Long-term prisoners serve 79% of sentence before parole
Department of Corrections data shows long-term prisoners served an average of 79% of their sentence before being granted parole, the retiring chair of the Parole Board, Warwick Gendall QC, says.
In the Parole Board annual report to 30 June 2018, Mr Gendall says the public is the public is rightly concerned about the prison population which as of March 2018, exceeded 10,800.
"However, long-term prisoners are serving only a slightly longer proportion of their sentence before being granted parole than they were a decade ago," he says, and notes that in 2008 long-term prisoners served an average of 75% of their sentence before being granted parole.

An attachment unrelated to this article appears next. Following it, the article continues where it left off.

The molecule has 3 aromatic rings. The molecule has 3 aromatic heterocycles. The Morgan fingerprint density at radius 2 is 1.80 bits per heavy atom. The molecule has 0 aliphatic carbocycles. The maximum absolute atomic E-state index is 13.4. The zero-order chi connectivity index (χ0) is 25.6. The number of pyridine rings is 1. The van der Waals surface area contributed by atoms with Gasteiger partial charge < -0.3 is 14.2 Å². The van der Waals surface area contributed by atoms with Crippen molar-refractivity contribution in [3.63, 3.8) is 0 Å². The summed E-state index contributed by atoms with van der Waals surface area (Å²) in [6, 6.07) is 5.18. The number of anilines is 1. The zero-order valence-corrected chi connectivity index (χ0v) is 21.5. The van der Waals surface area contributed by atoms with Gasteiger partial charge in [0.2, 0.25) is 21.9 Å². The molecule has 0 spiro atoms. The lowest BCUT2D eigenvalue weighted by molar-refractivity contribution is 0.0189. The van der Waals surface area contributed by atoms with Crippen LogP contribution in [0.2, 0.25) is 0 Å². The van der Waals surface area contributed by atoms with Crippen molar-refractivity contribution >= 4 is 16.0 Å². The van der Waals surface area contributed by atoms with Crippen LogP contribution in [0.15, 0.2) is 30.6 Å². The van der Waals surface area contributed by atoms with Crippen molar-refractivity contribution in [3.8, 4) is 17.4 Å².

"The increasing prevalence of gang membership amongst the prison population is likely contributing to this slight increase. There has also been a steady decline in the rate of parolees being re-imprisoned within a year of release. A decade ago, 21% were being reimprisoned within a year. That percentage has fallen to 16% in the latest statistics."
Mr Gendall says these figures illustrate that the Parole Board has been able to select those prisoners who can safely be released on parole, and those who need to remain in prison for further rehabilitation before they can be safely released.
In the year to 30 June 2018 the Parole Board conducted 8,321 hearings, sitting in panels of three, four, or five members. The overall hearing number was slightly up on 7,739 the previous year. In the 2017/18 year the Board also held 177 face-to-face meetings with victims - an all-time high since creation of the Board in 2002.
New Zealand Parole Board, year to 30 June
|Total offenders seen||5,164||4,711||4,896|
|Total Parole hearings||6,067||5,503||5,905|
Last updated on the 16th September 2019